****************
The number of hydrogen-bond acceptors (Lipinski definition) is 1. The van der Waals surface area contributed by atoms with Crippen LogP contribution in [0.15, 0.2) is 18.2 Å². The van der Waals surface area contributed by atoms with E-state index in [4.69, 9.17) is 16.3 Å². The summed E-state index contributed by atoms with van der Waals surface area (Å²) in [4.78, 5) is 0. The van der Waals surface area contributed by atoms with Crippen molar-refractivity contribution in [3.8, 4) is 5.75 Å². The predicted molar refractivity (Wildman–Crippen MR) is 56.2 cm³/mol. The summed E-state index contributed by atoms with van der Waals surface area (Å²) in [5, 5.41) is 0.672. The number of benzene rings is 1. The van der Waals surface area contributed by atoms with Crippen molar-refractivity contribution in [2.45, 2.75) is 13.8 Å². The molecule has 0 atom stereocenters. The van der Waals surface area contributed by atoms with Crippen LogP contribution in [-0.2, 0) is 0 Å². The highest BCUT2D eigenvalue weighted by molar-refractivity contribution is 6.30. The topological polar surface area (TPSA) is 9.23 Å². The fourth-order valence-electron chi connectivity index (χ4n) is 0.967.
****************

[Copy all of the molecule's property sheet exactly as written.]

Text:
The number of hydrogen-bond acceptors (Lipinski definition) is 1. The van der Waals surface area contributed by atoms with Crippen LogP contribution in [0.15, 0.2) is 18.2 Å². The van der Waals surface area contributed by atoms with E-state index in [4.69, 9.17) is 16.3 Å². The summed E-state index contributed by atoms with van der Waals surface area (Å²) in [4.78, 5) is 0. The van der Waals surface area contributed by atoms with Crippen molar-refractivity contribution in [3.8, 4) is 5.75 Å². The predicted molar refractivity (Wildman–Crippen MR) is 56.2 cm³/mol. The summed E-state index contributed by atoms with van der Waals surface area (Å²) in [5, 5.41) is 0.672. The number of benzene rings is 1. The van der Waals surface area contributed by atoms with Crippen molar-refractivity contribution in [2.45, 2.75) is 13.8 Å². The molecule has 0 atom stereocenters. The van der Waals surface area contributed by atoms with Crippen LogP contribution in [-0.2, 0) is 0 Å². The highest BCUT2D eigenvalue weighted by molar-refractivity contribution is 6.30. The topological polar surface area (TPSA) is 9.23 Å². The fourth-order valence-electron chi connectivity index (χ4n) is 0.967.